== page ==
According to Bioforce USA President and CEO Pierce S. Sioussat, the acceptance of herbal medicine in the United States “can only be accomplished through continued investment in clinical research using commercially available products that are manufactured in a manner that ensures batch-after-batch and year-after-year consistency. It is also important that such research have a credible forum for public disclosure, and, in this regard, the American Botanical Council plays a critical role” (e-mail, February 28, 2012). Bioforce USA is a partner company that will accept the ABC award on Bioforce AG’s behalf.
Bioforce AG’s product integrity begins by honoring one of the most important philosophies of Swiss clinical herbalist Alfred Vogel, who founded the company in 1963: insisting that the plants used in its products are grown organically on its own farms or contract farms assessed for sustainability and approved by the company itself.10 According to Bioforce, the company also harvests at “ideal” times, uses high-quality seed varieties, allows the plants to sufficiently mature “until they reach optimum potential,” and mixes harvest batches in order to ensure consistent efficacy. Suter said that the company always uses the whole plant in its products—another of Vogel’s most important founding philosophies—and processes the plants within 24 hours after harvest to guarantee a “full spectrum of all active ingredients.” In addition, the World Health Organization recognizes Bioforce for producing its products according to pharmaceutical Good Manufacturing Practices (GMPs).5
“Alfred Vogel viewed nature as his guide and practiced a holistic approach to the use of plants,” said Sioussat of Bioforce USA. “[Vogel said,] ‘Every substance contained in a plant has purpose and significance. They complement each other and act as a whole.’ What makes Bioforce unique is that these are not hollow words, but rather a philosophy that we are not afraid to put to rigorous examination in the most demanding environments.”
1. Upton R, Graff A, Joliffe G, Länger R, and Williamson E. American Herbal Pharamcopoeia: Botanical Pharmacognosy–Microscopic Characterization of Botanical Medicines. Boca Raton, FL: CRC Press; 2011.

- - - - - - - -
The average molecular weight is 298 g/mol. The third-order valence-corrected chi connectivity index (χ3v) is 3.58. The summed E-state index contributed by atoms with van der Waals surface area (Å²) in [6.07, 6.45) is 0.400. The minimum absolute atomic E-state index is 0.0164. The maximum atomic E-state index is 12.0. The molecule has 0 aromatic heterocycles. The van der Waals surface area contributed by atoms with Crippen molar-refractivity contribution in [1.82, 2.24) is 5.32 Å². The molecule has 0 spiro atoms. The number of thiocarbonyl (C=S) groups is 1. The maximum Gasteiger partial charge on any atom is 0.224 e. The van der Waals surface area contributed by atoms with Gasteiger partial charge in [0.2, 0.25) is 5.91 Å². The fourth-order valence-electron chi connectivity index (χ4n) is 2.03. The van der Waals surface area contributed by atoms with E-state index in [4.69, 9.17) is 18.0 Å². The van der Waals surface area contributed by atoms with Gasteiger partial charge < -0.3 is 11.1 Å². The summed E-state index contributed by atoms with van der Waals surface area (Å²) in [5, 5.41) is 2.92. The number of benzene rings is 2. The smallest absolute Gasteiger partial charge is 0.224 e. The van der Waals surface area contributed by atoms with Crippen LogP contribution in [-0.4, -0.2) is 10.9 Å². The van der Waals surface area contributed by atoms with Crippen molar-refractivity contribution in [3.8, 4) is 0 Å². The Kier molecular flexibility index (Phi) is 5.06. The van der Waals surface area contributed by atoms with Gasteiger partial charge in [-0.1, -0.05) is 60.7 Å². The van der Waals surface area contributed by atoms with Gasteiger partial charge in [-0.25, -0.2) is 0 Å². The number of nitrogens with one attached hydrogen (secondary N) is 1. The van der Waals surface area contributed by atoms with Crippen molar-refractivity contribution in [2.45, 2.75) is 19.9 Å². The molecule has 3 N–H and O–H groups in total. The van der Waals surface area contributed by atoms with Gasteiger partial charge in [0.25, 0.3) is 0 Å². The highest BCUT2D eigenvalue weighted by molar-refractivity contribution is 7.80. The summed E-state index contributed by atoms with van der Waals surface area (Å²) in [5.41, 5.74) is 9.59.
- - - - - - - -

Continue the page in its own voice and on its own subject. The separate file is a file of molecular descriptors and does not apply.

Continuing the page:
2. Dr. Bharat B. Aggarwal. M.D. Anderson Cancer Center website. Available at http://faculty.mdanderson.org/Bharat_Aggarwal/. Accessed February 20, 2012.
3. Aggarwal B. Healing Spices: How to Use 50 Everyday and Exotic Spices to Boost Health and Beat Disease. New York, New York: Sterling Publishing; 2011.
4. The Vietnam-Laos International Cooperative Biodiversity Group: goals. The University of Illinois College of Pharmacy website. Available at: www.uic.edu/pharmacy/depts/ICBG/goals.php. Accessed February 22, 2012
5. Schofield L. Bioforce: a brand built on science, ethics, sustainability and fresh plants. Available at: www.bioforceusa.com/articles/articles.php. Accessed February 20, 2012.
6. Blumenthal M. Varro E. Tyler: 1926 - 2001. HerbalGram. 2001;53:70.
7. Clinical studies. Bioforce Canada website. Available at: www.avogel.ca/avogelinstitute/en/Studies/Clinical_studies.php. Accessed February 28, 2012.
8. How Echinaforce is made. A. Vogel website. Available at: www.bioforceusa.com/home/Winter/how_echin_made.php. Accessed February 28, 2012.
9. NIH recognizes Bioforce echinacea research. Bioforce USA website. Available at: www.bioforceusa.com/latest-news/NIH.php. Accessed February 28, 2012.
10. The Bioforce Group: our products. A. Vogel website. Available at: www.avogel.com/com/company/products.php. Accessed February 27, 2012.